Banderlogs were less panicky than baboons.
Although they attacked with their sharp fangs at close distances, banderlogs' preferred offense was throwing retch plant fruits or coconuts, often while hanging off of a tree branch with one hand.
Banderlog tribes consisted of up to twenty-four individuals, with one or more large males as their leaders. Their homes were communal nests in the highest branches of palm trees, constructed out of leaves. While generally without possessions, occasionally the odd piece of jewelry or some other valuable item was found in a banderlog's tribal home.
Although looked down upon and often dominated by dakons, banderlogs considered these fellow intelligent primates to be their kin and would often fight alongside them against foes such as yuan-ti, qullan, tasloi, and gnolls.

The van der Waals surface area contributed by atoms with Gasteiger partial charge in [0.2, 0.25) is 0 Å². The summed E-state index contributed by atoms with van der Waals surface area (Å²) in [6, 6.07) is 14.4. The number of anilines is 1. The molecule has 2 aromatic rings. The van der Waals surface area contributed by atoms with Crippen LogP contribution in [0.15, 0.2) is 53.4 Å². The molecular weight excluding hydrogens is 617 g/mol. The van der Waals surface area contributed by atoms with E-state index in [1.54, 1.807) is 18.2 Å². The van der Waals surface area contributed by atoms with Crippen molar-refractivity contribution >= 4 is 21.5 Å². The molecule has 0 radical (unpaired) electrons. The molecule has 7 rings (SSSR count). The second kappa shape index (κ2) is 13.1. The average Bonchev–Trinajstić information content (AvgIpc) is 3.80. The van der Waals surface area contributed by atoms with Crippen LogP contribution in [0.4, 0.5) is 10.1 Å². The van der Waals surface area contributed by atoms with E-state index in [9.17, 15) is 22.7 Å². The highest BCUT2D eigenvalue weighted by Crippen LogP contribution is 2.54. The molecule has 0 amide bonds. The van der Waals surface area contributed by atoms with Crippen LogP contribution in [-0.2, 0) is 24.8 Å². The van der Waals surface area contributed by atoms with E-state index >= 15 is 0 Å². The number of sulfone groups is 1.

Harran goat herders were known to have experimented with letting their livestock be milked by trained banderlogs. These banderlogs were competitive with one another, seeing who could milk goats the fastest. The goats themselves appeared to prefer the touch of banderlogs' hands to those of humans, and would frequently fall asleep standing while being milked by one.
- David "Zeb" Cook, et al. (1989). Monstrous Compendium Volume Two. (TSR, Inc). ISBN 0-8803-8753-X.
- Gary Gygax (August 1983). Monster Manual II 1st edition. (TSR, Inc), p. 13. ISBN 0-88038-031-4.
- Nick Parenti (November 1992). “Ecology of the Dakon”. In Roger E. Moore ed. Dragon #187 (TSR, Inc.), p. 26.
- James Butler, Elizabeth T. Danforth, Jean Rabe (September 1994). “The Settled Lands”. In Karen S. Boomgarden ed. Elminster's Ecologies (TSR, Inc), p. 7. ISBN 1-5607-6917-3.